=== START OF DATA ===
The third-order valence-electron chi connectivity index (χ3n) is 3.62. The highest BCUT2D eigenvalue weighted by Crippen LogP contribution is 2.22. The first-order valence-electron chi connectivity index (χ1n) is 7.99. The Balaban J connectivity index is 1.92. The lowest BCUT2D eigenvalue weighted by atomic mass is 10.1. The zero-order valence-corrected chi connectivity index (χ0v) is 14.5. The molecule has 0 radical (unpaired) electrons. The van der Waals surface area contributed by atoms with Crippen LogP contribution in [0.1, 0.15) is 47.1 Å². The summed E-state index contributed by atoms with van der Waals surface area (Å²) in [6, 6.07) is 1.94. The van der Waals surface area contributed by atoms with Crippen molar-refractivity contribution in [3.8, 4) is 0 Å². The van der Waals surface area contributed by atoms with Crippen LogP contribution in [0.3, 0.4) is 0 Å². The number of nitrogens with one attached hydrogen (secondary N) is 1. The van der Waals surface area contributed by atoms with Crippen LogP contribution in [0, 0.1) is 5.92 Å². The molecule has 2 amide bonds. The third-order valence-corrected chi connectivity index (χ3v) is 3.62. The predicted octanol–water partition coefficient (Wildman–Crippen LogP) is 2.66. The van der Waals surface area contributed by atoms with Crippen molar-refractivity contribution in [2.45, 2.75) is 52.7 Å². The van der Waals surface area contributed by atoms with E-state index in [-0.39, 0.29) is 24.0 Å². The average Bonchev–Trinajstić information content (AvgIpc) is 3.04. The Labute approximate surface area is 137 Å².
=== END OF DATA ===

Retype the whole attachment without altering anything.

The third-order valence-electron chi connectivity index (χ3n) is 3.62. The highest BCUT2D eigenvalue weighted by Crippen LogP contribution is 2.22. The first-order valence-electron chi connectivity index (χ1n) is 7.99. The Balaban J connectivity index is 1.92. The lowest BCUT2D eigenvalue weighted by atomic mass is 10.1. The zero-order valence-corrected chi connectivity index (χ0v) is 14.5. The molecule has 0 radical (unpaired) electrons. The van der Waals surface area contributed by atoms with Crippen LogP contribution in [0.1, 0.15) is 47.1 Å². The summed E-state index contributed by atoms with van der Waals surface area (Å²) in [6, 6.07) is 1.94. The van der Waals surface area contributed by atoms with Crippen molar-refractivity contribution in [3.8, 4) is 0 Å². The van der Waals surface area contributed by atoms with Crippen LogP contribution in [0.3, 0.4) is 0 Å². The number of nitrogens with one attached hydrogen (secondary N) is 1. The van der Waals surface area contributed by atoms with Crippen LogP contribution in [0, 0.1) is 5.92 Å². The molecule has 2 amide bonds. The third-order valence-corrected chi connectivity index (χ3v) is 3.62. The predicted octanol–water partition coefficient (Wildman–Crippen LogP) is 2.66. The van der Waals surface area contributed by atoms with Crippen molar-refractivity contribution in [2.45, 2.75) is 52.7 Å². The van der Waals surface area contributed by atoms with E-state index in [-0.39, 0.29) is 24.0 Å². The average Bonchev–Trinajstić information content (AvgIpc) is 3.04. The Labute approximate surface area is 137 Å².